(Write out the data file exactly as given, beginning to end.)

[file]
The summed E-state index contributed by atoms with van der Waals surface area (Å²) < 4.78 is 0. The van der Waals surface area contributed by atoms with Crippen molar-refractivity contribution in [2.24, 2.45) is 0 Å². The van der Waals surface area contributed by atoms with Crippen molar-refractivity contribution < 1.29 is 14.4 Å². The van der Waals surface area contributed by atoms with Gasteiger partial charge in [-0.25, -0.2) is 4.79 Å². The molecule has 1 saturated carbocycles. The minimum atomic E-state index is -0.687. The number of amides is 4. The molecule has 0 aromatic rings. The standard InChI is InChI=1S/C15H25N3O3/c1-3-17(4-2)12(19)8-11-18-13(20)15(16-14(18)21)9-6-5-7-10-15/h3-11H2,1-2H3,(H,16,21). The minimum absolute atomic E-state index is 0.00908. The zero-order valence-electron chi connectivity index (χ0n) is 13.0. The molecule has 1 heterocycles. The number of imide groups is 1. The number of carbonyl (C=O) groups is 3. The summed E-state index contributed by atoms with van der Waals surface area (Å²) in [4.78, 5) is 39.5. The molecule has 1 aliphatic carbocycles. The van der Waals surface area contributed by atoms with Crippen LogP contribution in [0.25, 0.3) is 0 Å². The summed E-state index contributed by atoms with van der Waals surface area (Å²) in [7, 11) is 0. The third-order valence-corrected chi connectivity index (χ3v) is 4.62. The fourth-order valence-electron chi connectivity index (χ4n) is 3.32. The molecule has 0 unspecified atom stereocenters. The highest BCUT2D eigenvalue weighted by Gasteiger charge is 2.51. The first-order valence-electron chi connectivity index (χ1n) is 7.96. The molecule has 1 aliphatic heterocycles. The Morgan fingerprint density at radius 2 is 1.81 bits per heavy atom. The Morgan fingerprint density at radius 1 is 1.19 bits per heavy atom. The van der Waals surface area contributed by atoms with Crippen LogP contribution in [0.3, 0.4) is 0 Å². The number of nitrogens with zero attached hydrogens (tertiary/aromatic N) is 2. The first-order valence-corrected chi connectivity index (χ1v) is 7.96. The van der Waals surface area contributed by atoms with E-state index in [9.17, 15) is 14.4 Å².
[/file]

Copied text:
The summed E-state index contributed by atoms with van der Waals surface area (Å²) < 4.78 is 0. The van der Waals surface area contributed by atoms with Crippen molar-refractivity contribution in [2.24, 2.45) is 0 Å². The van der Waals surface area contributed by atoms with Crippen molar-refractivity contribution < 1.29 is 14.4 Å². The van der Waals surface area contributed by atoms with Gasteiger partial charge in [-0.25, -0.2) is 4.79 Å². The molecule has 1 saturated carbocycles. The minimum atomic E-state index is -0.687. The number of amides is 4. The molecule has 0 aromatic rings. The standard InChI is InChI=1S/C15H25N3O3/c1-3-17(4-2)12(19)8-11-18-13(20)15(16-14(18)21)9-6-5-7-10-15/h3-11H2,1-2H3,(H,16,21). The minimum absolute atomic E-state index is 0.00908. The zero-order valence-electron chi connectivity index (χ0n) is 13.0. The molecule has 1 heterocycles. The number of imide groups is 1. The number of carbonyl (C=O) groups is 3. The summed E-state index contributed by atoms with van der Waals surface area (Å²) in [4.78, 5) is 39.5. The molecule has 1 aliphatic carbocycles. The van der Waals surface area contributed by atoms with Crippen LogP contribution in [0.25, 0.3) is 0 Å². The summed E-state index contributed by atoms with van der Waals surface area (Å²) in [7, 11) is 0. The third-order valence-corrected chi connectivity index (χ3v) is 4.62. The fourth-order valence-electron chi connectivity index (χ4n) is 3.32. The molecule has 0 unspecified atom stereocenters. The highest BCUT2D eigenvalue weighted by Gasteiger charge is 2.51. The first-order valence-electron chi connectivity index (χ1n) is 7.96. The molecule has 1 aliphatic heterocycles. The Morgan fingerprint density at radius 2 is 1.81 bits per heavy atom. The Morgan fingerprint density at radius 1 is 1.19 bits per heavy atom. The van der Waals surface area contributed by atoms with Crippen LogP contribution in [0.3, 0.4) is 0 Å². The number of nitrogens with zero attached hydrogens (tertiary/aromatic N) is 2. The first-order valence-corrected chi connectivity index (χ1v) is 7.96. The van der Waals surface area contributed by atoms with E-state index in [9.17, 15) is 14.4 Å².